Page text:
The distinction being made is that a document is presented to the user for signing automatically as opposed to the user being directed to double-click on the application, thus avoiding new "steps" required of staff or customers.
The first of these is when an application prints the document to the CursiVision print driver, which will cause CursiVision to:
recognize the document
present the document on the monitor of the print driver host
Any and multiple machines can host the print driver - therefore, a server machine completely separate from the computer where signing should occur can cause signing to occur by printing to that machine's CursiVision print driver.
- After gathering the required signature or handwriting, CursiVision will exercise the configured chain of post processing tools, one of which might be to store the document back on the initiating server's location, or, to pass the document back via the CursiVision receptor service described next.
The other integration technique utilizes the CursiVision Receptor service. This is a windows service provided with CursiVision that waits for communication from any machine on a configurable port.
Upon receiving a connection from a machine, this service accepts the PDF file for upload and then launches CursiVision for signing by the current user (again, recognizing the document and knowing where to sign it, and what to do with it after signing).
This windows service can also be used to simply store the incoming document on the machine (or on the network visible to it). This latter ability allows documents to be stored on a network location only accessible to privileged users from non-privileged computers, even computers not logged on to the network. Carried a step further - this service would also allow a server application to initiate signing on a computer, such as a wireless TabletPC in the lobby, without requiring any user on that computer be logged into the local network.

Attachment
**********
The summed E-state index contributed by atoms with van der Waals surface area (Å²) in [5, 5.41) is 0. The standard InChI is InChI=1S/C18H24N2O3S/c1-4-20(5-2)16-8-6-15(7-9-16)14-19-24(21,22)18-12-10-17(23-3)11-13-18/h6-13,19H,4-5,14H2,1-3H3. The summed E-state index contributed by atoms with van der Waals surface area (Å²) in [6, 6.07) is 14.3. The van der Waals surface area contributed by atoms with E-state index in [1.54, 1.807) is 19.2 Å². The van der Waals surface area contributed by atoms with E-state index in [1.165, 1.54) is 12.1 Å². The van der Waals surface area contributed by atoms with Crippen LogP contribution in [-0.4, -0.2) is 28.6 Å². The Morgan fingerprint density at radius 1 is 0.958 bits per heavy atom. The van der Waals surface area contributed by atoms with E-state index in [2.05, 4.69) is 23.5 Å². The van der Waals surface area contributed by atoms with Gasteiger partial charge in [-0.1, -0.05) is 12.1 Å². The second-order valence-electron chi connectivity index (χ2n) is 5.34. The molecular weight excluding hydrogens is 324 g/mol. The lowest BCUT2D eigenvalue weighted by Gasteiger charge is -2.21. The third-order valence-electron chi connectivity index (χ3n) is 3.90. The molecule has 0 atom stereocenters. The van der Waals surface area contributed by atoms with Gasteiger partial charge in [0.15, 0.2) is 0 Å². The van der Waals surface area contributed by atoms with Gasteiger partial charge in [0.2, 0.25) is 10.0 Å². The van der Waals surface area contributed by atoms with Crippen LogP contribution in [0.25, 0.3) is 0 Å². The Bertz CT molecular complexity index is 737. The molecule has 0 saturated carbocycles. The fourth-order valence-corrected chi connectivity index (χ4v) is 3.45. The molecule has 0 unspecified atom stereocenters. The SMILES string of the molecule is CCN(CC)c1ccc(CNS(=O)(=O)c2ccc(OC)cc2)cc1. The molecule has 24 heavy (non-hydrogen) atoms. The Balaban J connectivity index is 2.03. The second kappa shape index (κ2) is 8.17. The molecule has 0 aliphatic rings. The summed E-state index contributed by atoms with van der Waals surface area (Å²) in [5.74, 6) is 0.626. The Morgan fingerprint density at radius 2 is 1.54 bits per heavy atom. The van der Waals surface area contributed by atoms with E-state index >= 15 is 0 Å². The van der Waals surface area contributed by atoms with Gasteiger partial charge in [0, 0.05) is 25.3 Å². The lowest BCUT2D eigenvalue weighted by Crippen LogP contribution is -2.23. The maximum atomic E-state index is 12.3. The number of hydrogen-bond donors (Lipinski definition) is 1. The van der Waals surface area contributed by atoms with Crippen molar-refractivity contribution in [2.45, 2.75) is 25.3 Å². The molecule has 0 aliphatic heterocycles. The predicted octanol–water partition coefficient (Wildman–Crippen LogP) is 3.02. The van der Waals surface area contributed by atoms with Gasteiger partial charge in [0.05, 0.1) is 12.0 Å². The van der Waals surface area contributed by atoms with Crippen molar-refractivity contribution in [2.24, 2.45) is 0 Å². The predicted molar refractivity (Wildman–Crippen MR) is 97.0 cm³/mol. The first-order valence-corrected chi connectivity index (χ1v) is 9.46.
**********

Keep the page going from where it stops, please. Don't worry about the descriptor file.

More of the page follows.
CursiVision also contains technology that can read text from the document being signed, and the resulting data is available to the tools exercised post signing. For example, the actual invoice number when signing an invoice can be used when saving the file in the configured location to name the file. Thus, when referencing that signed invoice in the future - it is extremely easy to find.
These capabilities allow the system to seamlessly integrate with business processes in a totally automated way that does not rely upon any communication to, or training of, staff or signers about some new "step" they have to take. The document simply appears on their monitor waiting for signing - and they already know what to do. What happens after it is signed is 100% configurable to the needs of the business process, and all of those things happen without intervention or direction of the user at the signing machine.